This morning, I heard two ads on the radio, one for Comerica Bank and the other for J.H. Cohn, an accounting firm. I found the ads particularly intriguing not only because of their timing—they ran consecutively—but also because they both emphasized the firms’ respective expertise in a variety of industries.
This interested me because I hear a lot of debate about how important industry experience is. For instance, litigators will say that they are generalists and can litigate anything, and I understand their viewpoint; however, the potential client’s perspective is often different. Prospective clients want to feel that you understand their industry. From a marketing point of view, identifying yourself with an industry can make a difference in your marketing.
If an accountant were to simply state, “I’m an accountant,” people might forget that. They don’t understand how to differentiate that accountant from another CPA. On the other hand, I know a CPA who says that he specializes in the art business. He doesn’t even do that much in that area, but people remember that he specializes in that field. In the future, they are more apt to turn to him and say, “I know you do art, but I have a client who is a book publisher. I was wondering if you could help him with that.” Another example of how industry expertise creates memorability is that of the left-handed plumber. People who remember the plumber is left-handed still might be inclined to ask that individual for help with a right-handed challenge.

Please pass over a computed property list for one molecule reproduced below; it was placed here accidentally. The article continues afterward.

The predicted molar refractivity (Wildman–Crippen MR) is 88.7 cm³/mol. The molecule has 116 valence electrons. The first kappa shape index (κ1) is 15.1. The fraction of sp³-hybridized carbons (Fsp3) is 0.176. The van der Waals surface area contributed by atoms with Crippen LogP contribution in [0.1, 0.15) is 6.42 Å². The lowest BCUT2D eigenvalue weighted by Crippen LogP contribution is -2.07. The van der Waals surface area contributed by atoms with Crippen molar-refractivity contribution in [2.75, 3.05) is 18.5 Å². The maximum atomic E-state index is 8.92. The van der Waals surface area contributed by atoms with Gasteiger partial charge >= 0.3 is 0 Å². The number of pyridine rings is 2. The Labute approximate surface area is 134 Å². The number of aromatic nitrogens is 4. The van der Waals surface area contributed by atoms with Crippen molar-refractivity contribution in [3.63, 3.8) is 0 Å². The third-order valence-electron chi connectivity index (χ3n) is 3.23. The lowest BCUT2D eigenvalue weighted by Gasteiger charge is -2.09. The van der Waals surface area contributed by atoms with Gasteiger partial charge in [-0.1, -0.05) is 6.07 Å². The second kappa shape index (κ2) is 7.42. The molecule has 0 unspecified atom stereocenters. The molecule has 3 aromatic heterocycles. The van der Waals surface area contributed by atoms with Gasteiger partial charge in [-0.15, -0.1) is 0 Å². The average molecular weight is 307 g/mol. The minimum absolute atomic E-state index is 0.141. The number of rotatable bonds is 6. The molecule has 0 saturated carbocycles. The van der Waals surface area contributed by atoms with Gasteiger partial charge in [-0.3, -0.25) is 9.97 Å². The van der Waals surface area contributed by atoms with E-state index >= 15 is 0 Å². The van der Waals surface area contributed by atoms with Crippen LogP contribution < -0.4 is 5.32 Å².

There is value in talking about industry expertise, and hearing those ads made me consider why it’s important to include in your marketing. When our firm talks with professional services firms, and ask about the kinds of clients they work with, they are sometimes resistant to the idea of trying to segment and go after particular industries. Any list can be segmented even if you only have two clients in that industry. Often, they’re afraid it will cause them to lose business; people will only think about them for business related to that area, even though the opposite is true. More important is that your marketing is more efficient the more focused it is. You can’t, for instance, market to all entrepreneurs, although professionals tell me that’s their target market. It’s just not possible; you dilute your efforts. But if you can segment that by creating some other area that you’re expert in, then you can make inroads and take advantage of additional opportunities that exist.